Palatine school clarifies confusion over 'Satan Club' at Moline school with same name

  • A letter to the community from Principal Amy Molinsky of Jane Addams Elementary School in Palatine clarifies confusion caused by a photo of the school published in the New York Post accompanying an article about another Jane Addams school in Moline that is leasing space for a controversial after-school program organized by The Satanic Temple.

    A letter to the community from Principal Amy Molinsky of Jane Addams Elementary School in Palatine clarifies confusion caused by a photo of the school published in the New York Post accompanying an article about another Jane Addams school in Moline that is leasing space for a controversial after-school program organized by The Satanic Temple. Courtesy of Palatine Township Elementary District 15

 
 
Updated 1/14/2022 5:28 PM

Most Chicago-area residents don't often confuse the Northwest suburbs with the northwest corner of Illinois, but it's apparently harder to see the difference from 800 miles away.

Officials at Palatine Township Elementary District 15 now are trying to clear up the confusion caused when the New York Post used a photo of the front of Jane Addams Elementary School in Palatine to illustrate an article about a different school with the same name in the Quad Cities community of Moline. That school is allowing students to register for an "After School Satan Club" organized by The Satanic Temple.

 

Amy Molinsky, principal of the Palatine school, issued a letter to her community to clarify the media mistake.

"Again, I would like to assure you that our school has no such after-school program," Molinsky wrote. "I appreciate the families and community members who have made me aware of this situation and I hope this message helps provide our school community with accurate information."

District 15's Chief Communications Officer Rebecca Latham said she and her colleagues also hope the New York Post will make a similar effort to correct its error.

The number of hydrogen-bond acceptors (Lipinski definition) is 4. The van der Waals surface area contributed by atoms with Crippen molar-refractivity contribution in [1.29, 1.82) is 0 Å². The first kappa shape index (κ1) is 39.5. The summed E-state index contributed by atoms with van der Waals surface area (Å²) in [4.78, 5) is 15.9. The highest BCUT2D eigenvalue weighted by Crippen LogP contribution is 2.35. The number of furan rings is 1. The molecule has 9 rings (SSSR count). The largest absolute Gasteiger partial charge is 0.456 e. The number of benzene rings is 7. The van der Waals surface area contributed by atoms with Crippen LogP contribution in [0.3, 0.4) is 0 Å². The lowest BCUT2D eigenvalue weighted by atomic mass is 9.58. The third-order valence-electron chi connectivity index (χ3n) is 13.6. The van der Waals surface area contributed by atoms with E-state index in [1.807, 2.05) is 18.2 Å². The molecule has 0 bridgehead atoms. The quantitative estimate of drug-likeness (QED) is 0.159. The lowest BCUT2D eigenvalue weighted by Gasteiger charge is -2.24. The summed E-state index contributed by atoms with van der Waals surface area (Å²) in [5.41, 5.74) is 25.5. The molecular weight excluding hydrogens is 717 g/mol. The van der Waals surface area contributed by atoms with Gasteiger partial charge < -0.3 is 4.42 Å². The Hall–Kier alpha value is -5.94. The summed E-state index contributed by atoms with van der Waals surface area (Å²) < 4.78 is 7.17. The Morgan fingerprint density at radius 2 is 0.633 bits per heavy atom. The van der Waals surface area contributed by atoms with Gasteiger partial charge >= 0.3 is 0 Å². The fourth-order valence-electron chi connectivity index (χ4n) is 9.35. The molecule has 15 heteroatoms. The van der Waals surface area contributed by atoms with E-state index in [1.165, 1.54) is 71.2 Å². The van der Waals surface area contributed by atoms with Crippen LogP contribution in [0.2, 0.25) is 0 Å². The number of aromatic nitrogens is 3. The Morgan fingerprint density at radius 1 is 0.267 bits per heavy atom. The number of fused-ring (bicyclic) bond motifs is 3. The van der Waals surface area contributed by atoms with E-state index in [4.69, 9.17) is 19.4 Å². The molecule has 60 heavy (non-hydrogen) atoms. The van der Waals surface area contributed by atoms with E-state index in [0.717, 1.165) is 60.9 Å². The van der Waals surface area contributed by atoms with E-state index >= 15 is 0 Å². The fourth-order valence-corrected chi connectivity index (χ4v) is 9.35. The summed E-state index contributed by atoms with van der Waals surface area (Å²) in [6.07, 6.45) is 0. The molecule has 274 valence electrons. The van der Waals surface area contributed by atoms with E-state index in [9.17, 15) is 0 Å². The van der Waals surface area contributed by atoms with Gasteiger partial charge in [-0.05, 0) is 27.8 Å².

"We've reached out to them on as many platforms as we could," Latham said.

The New York Post article does correctly identify the school in question as being in Moline and includes a photo of that district's superintendent.

Latham said District 15 erroneously has received phone calls and emails from people, not necessarily in its own community, asking why it would allow such a program.

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And in the Moline-Coal Valley School District 40 where the program is taking place, Superintendent Rachel Savage addressed similar but more applicable questions on her district's website.

Savage explained none of her district's teachers are taking part in the program, that school board policy allows for community rentals of facilities, and that it would be illegal to discriminate in determining which organizations can lease space after other religious entities already have done so.

Flyers for the after-school program don't describe it in a way many might expect.

"Hey Kids, let's have fun at After School Satan Club!" the flyer reads under the logo of a gentle-looking cartoonish character bearing horns, a mustache and goatee. "Science Projects! Puzzles & Games! Arts and Crafts Projects! Nature Activities!"

The flyer goes on to tell parents that their children will learn benevolence and empathy, critical thinking, problem-solving, creative expression and personal sovereignty.

Savage's statement further clarifies the flyers were not distributed to students but that 30 were sent over by the organization to be left on a table in the school lobby.

Many schools in the U.S. are named in honor of important historical figures rather than pursuing unique identities. Others in Illinois that pay tribute to the revered Chicago social worker Jane Addams can be found in Schaumburg, Bolingbrook, Melrose Park, Springfield and Chicago itself.

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